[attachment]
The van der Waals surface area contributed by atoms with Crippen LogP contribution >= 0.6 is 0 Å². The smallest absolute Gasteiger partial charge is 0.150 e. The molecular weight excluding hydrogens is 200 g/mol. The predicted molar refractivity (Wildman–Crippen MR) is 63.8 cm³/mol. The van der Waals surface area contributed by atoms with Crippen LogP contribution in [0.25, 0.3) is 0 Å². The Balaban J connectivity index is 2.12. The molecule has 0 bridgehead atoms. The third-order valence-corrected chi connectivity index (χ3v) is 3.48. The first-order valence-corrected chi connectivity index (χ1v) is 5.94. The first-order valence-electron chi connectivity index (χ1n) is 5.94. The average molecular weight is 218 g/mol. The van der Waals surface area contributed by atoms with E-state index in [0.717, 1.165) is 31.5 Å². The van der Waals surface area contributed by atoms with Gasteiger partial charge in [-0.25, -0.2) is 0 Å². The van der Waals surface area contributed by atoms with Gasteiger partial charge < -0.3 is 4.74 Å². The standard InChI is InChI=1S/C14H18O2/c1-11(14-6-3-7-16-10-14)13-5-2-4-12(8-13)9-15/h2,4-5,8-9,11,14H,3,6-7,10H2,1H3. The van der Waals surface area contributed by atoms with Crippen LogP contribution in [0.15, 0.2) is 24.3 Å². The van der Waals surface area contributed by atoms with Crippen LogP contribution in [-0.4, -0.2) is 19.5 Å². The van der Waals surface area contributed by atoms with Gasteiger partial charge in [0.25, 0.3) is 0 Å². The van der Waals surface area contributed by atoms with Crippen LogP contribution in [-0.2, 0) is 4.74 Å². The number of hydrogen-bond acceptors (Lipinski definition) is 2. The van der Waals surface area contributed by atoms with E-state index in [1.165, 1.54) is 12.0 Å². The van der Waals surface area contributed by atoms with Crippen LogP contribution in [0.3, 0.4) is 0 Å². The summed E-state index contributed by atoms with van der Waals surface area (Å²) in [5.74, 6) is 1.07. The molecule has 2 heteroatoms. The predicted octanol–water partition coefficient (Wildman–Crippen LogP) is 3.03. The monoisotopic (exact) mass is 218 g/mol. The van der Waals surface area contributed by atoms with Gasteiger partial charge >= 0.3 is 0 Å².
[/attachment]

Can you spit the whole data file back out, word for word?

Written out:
The van der Waals surface area contributed by atoms with Crippen LogP contribution >= 0.6 is 0 Å². The smallest absolute Gasteiger partial charge is 0.150 e. The molecular weight excluding hydrogens is 200 g/mol. The predicted molar refractivity (Wildman–Crippen MR) is 63.8 cm³/mol. The van der Waals surface area contributed by atoms with Crippen LogP contribution in [0.25, 0.3) is 0 Å². The Balaban J connectivity index is 2.12. The molecule has 0 bridgehead atoms. The third-order valence-corrected chi connectivity index (χ3v) is 3.48. The first-order valence-corrected chi connectivity index (χ1v) is 5.94. The first-order valence-electron chi connectivity index (χ1n) is 5.94. The average molecular weight is 218 g/mol. The van der Waals surface area contributed by atoms with E-state index in [0.717, 1.165) is 31.5 Å². The van der Waals surface area contributed by atoms with Gasteiger partial charge in [-0.25, -0.2) is 0 Å². The van der Waals surface area contributed by atoms with Gasteiger partial charge < -0.3 is 4.74 Å². The standard InChI is InChI=1S/C14H18O2/c1-11(14-6-3-7-16-10-14)13-5-2-4-12(8-13)9-15/h2,4-5,8-9,11,14H,3,6-7,10H2,1H3. The van der Waals surface area contributed by atoms with Crippen LogP contribution in [0.15, 0.2) is 24.3 Å². The van der Waals surface area contributed by atoms with Crippen LogP contribution in [-0.4, -0.2) is 19.5 Å². The van der Waals surface area contributed by atoms with Gasteiger partial charge in [0.25, 0.3) is 0 Å². The van der Waals surface area contributed by atoms with Crippen LogP contribution in [-0.2, 0) is 4.74 Å². The number of hydrogen-bond acceptors (Lipinski definition) is 2. The van der Waals surface area contributed by atoms with E-state index in [1.165, 1.54) is 12.0 Å². The van der Waals surface area contributed by atoms with Crippen LogP contribution in [0.3, 0.4) is 0 Å². The summed E-state index contributed by atoms with van der Waals surface area (Å²) in [5.74, 6) is 1.07. The molecule has 2 heteroatoms. The predicted octanol–water partition coefficient (Wildman–Crippen LogP) is 3.03. The monoisotopic (exact) mass is 218 g/mol. The van der Waals surface area contributed by atoms with Gasteiger partial charge >= 0.3 is 0 Å².